never been quite able to comprehend how this view, even if established, militates against the transmissibility of acquired modification; for, whatever theory of heredity we adopt, it shows us rather the manner of the transmission, and therefore confirms its possibility. But the fact of such transmissibility rests neither on embryological nor theoretical grounds. It is a fact so fully demonstrated in the history of our domestic animals and the history of agriculture, that the skepticism of some of our great naturalists and embryologists must be attributed to that ignorance of the farmers' commonest experiences which is, unfortunately, a too frequent attribute of the city-trained investigator. Darwin in the beginning, and while the importance of natural selection was growing in his mind, allowed little importance to use and disuse, for the same reason that he subordinated external agencies; viz., that, in proportion as it acts on masses simultaneously, it must diminish the importance of natural selection. Yet he allowed more weight to it toward the end, and has furnished some of the best evidence drawn from domestic animals of the transmission of acquired characters affecting the dermal, muscular, osseous, and nervous systems. Spencer has shown that inheritance of functional modification is most easily observed and experimentally proved in those parts which admit of easy observation and comparison, as the dermal covering and the bones; and that they for the most part are beyond these tests in the muscular and nervous systems. Yet he logically concludes:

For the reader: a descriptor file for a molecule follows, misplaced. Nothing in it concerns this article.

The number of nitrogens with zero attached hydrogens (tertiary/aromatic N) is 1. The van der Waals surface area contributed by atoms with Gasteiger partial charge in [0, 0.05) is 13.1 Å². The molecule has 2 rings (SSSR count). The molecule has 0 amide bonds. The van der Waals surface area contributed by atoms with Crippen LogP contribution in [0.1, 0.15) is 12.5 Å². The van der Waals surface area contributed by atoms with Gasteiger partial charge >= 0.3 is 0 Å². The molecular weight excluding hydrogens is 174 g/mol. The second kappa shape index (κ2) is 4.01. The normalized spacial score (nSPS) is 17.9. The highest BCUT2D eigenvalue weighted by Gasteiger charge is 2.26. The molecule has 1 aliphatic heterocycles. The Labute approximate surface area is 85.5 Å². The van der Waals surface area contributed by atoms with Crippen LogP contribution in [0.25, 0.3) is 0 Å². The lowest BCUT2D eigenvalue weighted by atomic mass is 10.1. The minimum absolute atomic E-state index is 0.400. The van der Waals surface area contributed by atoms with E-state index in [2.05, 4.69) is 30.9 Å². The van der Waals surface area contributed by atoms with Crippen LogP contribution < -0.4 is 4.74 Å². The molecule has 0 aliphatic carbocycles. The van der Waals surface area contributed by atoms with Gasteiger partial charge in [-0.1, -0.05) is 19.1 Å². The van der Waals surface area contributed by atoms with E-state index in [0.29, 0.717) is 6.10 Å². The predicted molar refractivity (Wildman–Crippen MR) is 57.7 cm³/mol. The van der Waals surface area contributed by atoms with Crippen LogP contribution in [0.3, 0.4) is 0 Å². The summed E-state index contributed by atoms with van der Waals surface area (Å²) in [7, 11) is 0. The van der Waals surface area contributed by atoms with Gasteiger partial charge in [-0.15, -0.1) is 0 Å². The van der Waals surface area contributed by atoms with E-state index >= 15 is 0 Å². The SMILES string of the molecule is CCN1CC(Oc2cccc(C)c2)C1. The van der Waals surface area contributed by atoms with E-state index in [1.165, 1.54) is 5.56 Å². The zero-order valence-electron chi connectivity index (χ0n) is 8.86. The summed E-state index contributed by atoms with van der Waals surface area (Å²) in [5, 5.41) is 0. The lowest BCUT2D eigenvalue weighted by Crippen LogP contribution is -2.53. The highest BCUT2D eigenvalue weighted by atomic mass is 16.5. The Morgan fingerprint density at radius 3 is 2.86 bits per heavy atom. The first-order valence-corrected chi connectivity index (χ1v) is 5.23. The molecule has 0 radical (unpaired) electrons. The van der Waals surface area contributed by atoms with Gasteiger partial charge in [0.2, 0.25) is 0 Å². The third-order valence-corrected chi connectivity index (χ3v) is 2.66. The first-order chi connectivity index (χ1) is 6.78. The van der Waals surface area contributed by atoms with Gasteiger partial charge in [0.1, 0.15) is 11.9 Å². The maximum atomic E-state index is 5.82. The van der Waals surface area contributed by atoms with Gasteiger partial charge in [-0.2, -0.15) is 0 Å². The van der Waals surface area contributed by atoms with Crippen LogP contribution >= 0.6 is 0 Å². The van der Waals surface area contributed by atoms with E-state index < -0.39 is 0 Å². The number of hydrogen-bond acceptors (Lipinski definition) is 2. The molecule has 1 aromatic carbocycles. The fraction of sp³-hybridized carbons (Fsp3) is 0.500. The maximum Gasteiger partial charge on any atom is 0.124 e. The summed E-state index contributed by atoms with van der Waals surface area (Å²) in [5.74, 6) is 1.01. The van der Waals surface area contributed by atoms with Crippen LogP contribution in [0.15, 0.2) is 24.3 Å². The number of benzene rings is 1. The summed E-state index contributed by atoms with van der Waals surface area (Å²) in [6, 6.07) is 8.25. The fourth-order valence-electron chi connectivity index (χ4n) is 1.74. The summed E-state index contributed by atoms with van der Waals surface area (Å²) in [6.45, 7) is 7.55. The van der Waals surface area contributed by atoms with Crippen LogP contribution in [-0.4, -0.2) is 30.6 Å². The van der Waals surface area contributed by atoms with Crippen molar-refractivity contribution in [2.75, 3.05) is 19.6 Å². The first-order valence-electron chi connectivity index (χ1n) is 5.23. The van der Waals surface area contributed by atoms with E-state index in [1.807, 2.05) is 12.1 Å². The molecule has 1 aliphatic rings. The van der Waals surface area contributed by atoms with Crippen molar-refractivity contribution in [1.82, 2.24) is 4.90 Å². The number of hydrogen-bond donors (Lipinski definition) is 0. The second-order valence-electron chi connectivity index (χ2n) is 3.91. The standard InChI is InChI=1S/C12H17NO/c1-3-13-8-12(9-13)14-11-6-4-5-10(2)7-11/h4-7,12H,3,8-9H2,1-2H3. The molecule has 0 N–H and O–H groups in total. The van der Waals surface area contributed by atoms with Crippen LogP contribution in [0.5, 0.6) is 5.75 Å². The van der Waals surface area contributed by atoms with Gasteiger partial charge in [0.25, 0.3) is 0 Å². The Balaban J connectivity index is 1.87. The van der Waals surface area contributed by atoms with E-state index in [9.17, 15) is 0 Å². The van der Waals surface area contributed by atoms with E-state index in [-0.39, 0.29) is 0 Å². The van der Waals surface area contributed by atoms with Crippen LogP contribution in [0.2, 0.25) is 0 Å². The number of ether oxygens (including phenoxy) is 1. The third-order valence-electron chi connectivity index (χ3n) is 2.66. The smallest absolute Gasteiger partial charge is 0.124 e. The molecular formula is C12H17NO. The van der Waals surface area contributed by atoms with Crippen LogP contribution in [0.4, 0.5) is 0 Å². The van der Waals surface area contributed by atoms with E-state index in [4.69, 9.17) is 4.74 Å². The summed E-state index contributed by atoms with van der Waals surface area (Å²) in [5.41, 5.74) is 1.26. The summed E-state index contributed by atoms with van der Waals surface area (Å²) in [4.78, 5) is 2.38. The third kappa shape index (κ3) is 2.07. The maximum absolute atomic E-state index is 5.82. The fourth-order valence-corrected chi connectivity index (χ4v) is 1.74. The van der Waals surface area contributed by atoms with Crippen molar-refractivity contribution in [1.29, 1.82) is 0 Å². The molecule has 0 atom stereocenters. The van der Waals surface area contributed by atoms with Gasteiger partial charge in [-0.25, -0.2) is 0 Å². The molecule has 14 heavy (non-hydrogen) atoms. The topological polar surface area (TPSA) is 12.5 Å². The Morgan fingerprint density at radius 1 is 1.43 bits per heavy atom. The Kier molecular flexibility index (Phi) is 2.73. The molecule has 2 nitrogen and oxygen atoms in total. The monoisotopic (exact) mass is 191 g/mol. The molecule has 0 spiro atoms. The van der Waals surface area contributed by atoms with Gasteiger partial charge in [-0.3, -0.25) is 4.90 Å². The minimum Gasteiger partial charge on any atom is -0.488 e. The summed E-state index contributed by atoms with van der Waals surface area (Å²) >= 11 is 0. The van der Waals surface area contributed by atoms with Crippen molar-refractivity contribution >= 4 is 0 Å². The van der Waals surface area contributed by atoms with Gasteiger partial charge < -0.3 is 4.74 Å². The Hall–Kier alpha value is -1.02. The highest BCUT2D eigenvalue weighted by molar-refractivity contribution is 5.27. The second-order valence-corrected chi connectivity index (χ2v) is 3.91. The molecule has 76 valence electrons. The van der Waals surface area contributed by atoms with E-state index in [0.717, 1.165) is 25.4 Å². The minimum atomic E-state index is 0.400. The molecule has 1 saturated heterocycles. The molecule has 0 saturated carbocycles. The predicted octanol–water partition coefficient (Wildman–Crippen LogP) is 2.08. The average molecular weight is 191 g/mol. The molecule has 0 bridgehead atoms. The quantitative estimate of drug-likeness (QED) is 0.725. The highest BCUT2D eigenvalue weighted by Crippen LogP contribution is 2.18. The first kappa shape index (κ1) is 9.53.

"Considering that unquestionably the modification of structure by function is a vera causa, in so far as concerns the individual; and considering the number of facts which so competent an observer as Mr. Darwin regarded as evidence that transmission of such modifications takes place in particular cases; the hypothesis that such transmission takes place in conformity with a general law, holding of all active structures, should, I think, be regarded as at least a good working hypothesis."
So far as entomology bears evidence, it confirms the fact that modifications of structure due to use or disuse on the part of the individual may be and are transmitted. These are easily observed in the exo-skeleton, and, while the experimental proof is yet limited, it is not wanting, especially in the history of apiculture. Excessive use of any organ will develop or enlarge it at the expense of other organs, just as disuse will cause a diminution or atrophy thereof. The variation in the individual will be within limits, but, when once the variation has set in, the tendency is always to an increased variation in the same direction in the descendants, especially if they continue the same use or disuse. Here, again, however, it is difficult to separate the modification due to individual effort, or want of effort, and the more general